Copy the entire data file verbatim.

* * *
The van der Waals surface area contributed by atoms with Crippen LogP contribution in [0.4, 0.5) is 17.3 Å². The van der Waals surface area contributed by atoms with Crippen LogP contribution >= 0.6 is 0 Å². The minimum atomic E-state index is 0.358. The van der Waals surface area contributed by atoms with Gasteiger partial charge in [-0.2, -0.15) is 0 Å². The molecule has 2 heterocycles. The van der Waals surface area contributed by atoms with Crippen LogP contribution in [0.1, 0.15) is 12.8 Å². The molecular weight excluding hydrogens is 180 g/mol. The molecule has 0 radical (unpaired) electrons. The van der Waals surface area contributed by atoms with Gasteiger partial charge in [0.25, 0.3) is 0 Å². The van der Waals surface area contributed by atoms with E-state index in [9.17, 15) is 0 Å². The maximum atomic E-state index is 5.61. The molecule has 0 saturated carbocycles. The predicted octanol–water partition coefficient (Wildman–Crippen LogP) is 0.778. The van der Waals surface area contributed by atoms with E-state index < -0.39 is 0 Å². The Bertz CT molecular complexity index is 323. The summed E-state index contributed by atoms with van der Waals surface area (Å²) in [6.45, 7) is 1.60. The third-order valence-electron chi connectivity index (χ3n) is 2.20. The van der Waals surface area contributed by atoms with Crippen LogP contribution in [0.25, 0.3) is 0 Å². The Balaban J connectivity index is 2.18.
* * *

The van der Waals surface area contributed by atoms with Crippen LogP contribution in [0.4, 0.5) is 17.3 Å². The van der Waals surface area contributed by atoms with Crippen LogP contribution >= 0.6 is 0 Å². The minimum atomic E-state index is 0.358. The van der Waals surface area contributed by atoms with Gasteiger partial charge in [-0.2, -0.15) is 0 Å². The molecule has 2 heterocycles. The van der Waals surface area contributed by atoms with Crippen LogP contribution in [0.1, 0.15) is 12.8 Å². The molecular weight excluding hydrogens is 180 g/mol. The molecule has 0 radical (unpaired) electrons. The van der Waals surface area contributed by atoms with Gasteiger partial charge in [0.25, 0.3) is 0 Å². The van der Waals surface area contributed by atoms with E-state index in [9.17, 15) is 0 Å². The maximum atomic E-state index is 5.61. The molecule has 0 saturated carbocycles. The predicted octanol–water partition coefficient (Wildman–Crippen LogP) is 0.778. The van der Waals surface area contributed by atoms with E-state index < -0.39 is 0 Å². The Bertz CT molecular complexity index is 323. The summed E-state index contributed by atoms with van der Waals surface area (Å²) in [6.45, 7) is 1.60. The third-order valence-electron chi connectivity index (χ3n) is 2.20. The van der Waals surface area contributed by atoms with Crippen LogP contribution in [0.25, 0.3) is 0 Å². The Balaban J connectivity index is 2.18.